Thinking of registering a US trademark? Registrations are issued by the United States Patent and Trademark Office (the “USPTO”). Here’s an overview of the process (timelines are approximate):
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1. Application: You first file an application with the USPTO. You can file on paper or electronically. Most people now file electronically, which lowers the fees you pay. The standard fee for electronic filing is currently $325 for each class of goods or services that you include in your application. You also have the option of filing an application that is based on an existing application or registration in another country. (If you want to file in the US from another country under the Madrid Protocol Treaty, you do that through your own trademark office or the World Intellectual Property Organization, not through the USPTO.)
2. Examination: After about 3 months, a trademark examining attorney (trademark examiner or examining attorney) at the USPTO is assigned to your application. Within a few months after that, he or she reviews your application.
3. Office Actions: If there are any issues with your application (there usually are), the trademark examiner will issue letters, called Office Actions, that refuse all or part of your application and explain the basis for the refusal and how you can attempt to overcome it. You must respond to each Office Action or your application will “go abandoned” and won’t become a registered trademark.
4. Publication for Opposition: If the examination phase is successful and you overcome any objections raised in Office Actions, then your application is “published for opposition.” This is a 30 day period during which others can object to your trademark becoming registered. Your trademark is published in a federal publication that let’s people know what you are trying to register. Owners of other trademarks can (and should) watch for publications to see if there is a conflict with their own marks that the trademark examiner didn’t notice.
5. Allowance: If the publication for opposition phase is successful (no one opposes registration of your trademark or you win the opposition), then your application is “allowed.”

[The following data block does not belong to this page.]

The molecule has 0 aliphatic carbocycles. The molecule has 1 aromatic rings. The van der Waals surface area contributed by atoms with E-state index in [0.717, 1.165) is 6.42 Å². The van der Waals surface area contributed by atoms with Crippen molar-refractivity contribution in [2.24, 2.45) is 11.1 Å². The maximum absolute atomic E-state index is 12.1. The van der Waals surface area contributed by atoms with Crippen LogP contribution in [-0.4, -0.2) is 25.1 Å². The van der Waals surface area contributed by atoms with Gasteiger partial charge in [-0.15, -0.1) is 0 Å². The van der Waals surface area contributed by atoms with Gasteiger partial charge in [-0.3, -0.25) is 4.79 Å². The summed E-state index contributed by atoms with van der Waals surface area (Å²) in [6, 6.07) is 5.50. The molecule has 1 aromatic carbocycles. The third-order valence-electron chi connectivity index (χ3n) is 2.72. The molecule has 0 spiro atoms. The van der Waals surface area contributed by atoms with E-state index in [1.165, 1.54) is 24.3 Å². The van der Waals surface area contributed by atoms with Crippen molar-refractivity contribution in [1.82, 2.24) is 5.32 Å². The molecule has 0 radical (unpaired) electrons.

6. Statement of Use: If you didn’t submit evidence of actually using your trademark in commerce in the US at the time you filed your application, you must do so at this state. This is called a Statement of Use or an amendment to allege use. You must file this before the trademark can be registered. If you’re not using your trademark yet, you can extend the deadline for filing this, in six month increments (with a fee for each), for about two years. If you filed your trademark application based on an existing registration in another country (a 44(e) filing basis), or based on the Madrid Protocol (a 66(a) filing basis), you don’t have to show use of your mark in the US before it can be registered.
7. Registration: A month or two after all of the above requirements are met, the paper registration certificate is issued. There is no charge for this.
8. Evidence of Use: In every case (even if you didn’t have to submit a Statement of Use before registration because you filed based on the Madrid Protocol or a foreign registration), you must, between the fifth and sixth year after your US registration issues, file evidence that you are actually using the trademark in the US. This currently costs $100 for each class of goods or services in your application.
9. Section 15: After you have been using a registered mark for five years, you have the option of filing a document to have the mark declared “incontestable.” This currently costs $200 for each class of goods or services in your application, but gives you extra legal rights if a dispute arises (people aren’t allowed to make certain claims to try to defeat your trademark rights).
10. Renewal: Every ten years after the date of US registration, you must renew your registration and file evidence that you are continuing use of the trademark in the US. If you filed your US trademark application under the Madrid Protocol, you must renew your International Registration at WIPO independently of filing a proof of use every 10 years after your US registration issues.